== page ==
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I answered a question.

Recently the answer has been deleted. Reason given is repost.

It claimed that my answer

The easiest solution I found so far is -

for stuff in largestring:
    if stuff.strip():
        print(stuff)

was repost of gimel's answer.

Try list comprehension and string.strip():

>>> mystr = "L1\nL2\n\nL3\nL4\n  \n\nL5"
>>> mystr.split('\n')
['L1', 'L2', '', 'L3', 'L4', '  ', '', 'L5']
>>> [line for line in mystr.split('\n') if line.strip() != '']
['L1', 'L2', 'L3', 'L4', 'L5']

What is the definition of repost?

I searched google, but could not get any answer.

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    I agree it's not exactly the same - and if anything it's closer to nmichael's answer, not gimel's answer - but the essence is the same: use a for loop / comprehension, and strip(). I suspect someone flagged it because you added a new answer to an old question with a few similar answers already. I've seen people get away with worse though. – Rup Jul 23 '20 at 8:53
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  • @gnat the two links you provided do not seem to have the word repost in them. – blueray Jul 23 '20 at 10:45
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    yes, because as far as I can tell your answer barely qualifies as repost. I would call it rehash, or, as dupe calls it "retread the same ground" – gnat Jul 23 '20 at 10:52
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    FWIW, 2 other answers on that question were deleted yesterday. Your answer is better than those 2. I probably wouldn't have cast a delete vote on it. – PM 2Ring Jul 23 '20 at 10:59
  • i thimnk also that is a repost of the other linked answer, besides it is not complete – nbk Jul 23 '20 at 11:36
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Your answer isn't exactly a repost and I probably wouldn't have cast a delete vote on it.

But your answer is only a partial answer to the question, since it prints the non-blank lines, but it doesn't create a list of those lines, unlike gimel's answer.

(Another option would be to remove the blank lines from the list, but in Python that's generally less efficient than building a new list).


Your answer got caught up in a general clean-up of the answers on that old question. It's fairly common for old popular questions to gather new answers over the years. Sometimes, new answers are important because languages & libraries change, and so old answers can become invalidated, and new answers are necessary. But most of the time, the new answers don't add value to the page, they just add to the time it takes for people to find the useful material on the page. For further discussion on that topic, please see We need better tools to prevent "long tail of crap" on popular questions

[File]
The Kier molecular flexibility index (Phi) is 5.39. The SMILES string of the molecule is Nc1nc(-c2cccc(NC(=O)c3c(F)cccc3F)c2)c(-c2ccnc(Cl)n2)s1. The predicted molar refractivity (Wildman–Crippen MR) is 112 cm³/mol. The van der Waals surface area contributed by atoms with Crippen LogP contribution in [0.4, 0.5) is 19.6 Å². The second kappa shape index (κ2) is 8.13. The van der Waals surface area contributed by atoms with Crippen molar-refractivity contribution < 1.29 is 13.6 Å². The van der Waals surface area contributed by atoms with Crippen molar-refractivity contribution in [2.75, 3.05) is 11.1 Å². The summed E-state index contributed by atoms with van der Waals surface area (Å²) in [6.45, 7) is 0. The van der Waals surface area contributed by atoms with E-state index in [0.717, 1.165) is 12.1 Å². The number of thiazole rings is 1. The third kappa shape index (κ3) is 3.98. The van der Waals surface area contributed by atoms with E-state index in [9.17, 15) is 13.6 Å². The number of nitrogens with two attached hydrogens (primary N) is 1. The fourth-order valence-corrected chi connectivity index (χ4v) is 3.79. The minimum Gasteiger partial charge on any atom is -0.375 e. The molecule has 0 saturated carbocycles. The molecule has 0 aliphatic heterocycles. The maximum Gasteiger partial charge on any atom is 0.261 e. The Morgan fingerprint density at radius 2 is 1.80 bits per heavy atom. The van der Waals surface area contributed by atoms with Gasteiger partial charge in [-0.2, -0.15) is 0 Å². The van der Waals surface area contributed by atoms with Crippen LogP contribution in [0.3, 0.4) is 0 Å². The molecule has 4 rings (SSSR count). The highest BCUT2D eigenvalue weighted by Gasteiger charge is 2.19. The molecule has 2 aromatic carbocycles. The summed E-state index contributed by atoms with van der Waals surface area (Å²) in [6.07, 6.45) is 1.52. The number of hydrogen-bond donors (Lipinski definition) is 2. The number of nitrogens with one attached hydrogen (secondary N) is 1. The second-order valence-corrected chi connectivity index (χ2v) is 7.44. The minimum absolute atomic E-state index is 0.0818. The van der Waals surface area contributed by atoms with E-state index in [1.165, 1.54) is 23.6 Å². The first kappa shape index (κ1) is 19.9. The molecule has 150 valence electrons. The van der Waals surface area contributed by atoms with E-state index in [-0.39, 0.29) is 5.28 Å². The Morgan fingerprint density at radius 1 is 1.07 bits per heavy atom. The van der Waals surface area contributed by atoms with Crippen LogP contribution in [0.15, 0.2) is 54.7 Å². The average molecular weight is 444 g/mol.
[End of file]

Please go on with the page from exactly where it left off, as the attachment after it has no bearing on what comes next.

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  • Yes, I did some cleanups recently in response to long-waiting flags. Some were on questions flagged as having 30+ answers; others were custom flags by specific users about specific "duplicate" answers. I do believe in cleaning these up in a general sense, but, of course, not being a Python expert, I had to just take my best guess. It's not beyond possibility that I guessed wrong and inadvertently removing something that added value. If you see that, and want to second-guess me, that's fine. Ping me, raise another flag, or something. – Cody Gray Jul 23 '20 at 17:48
  • @CodyGray You guessed well. ;) IMHO, blueray's answer didn't add value to that old question, but it would've been ok as an early answer on a fresh question. (I think it's fine to post partial answers, especially if you suspect it's a homework question & you just want to give the OP a nudge in the right direction and don't want to spoon-feed them code they can turn in as their own work). – PM 2Ring Jul 23 '20 at 18:00
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    Yeah, for sure. The cleanup crew gets called in when there are already plenty of other answers. (Although, do be careful on assuming what is or is not homework. You should always provide enough information so that the complete solution is within the grasp of a remotely competent programmer, otherwise you're not really compliant with our Q&A knowledge-base model. I'm a big fan of teaching someone how to fish, but once reading your answer, they should be drowning in fish. "Partial" is not really a good word for it.) – Cody Gray Jul 23 '20 at 18:02

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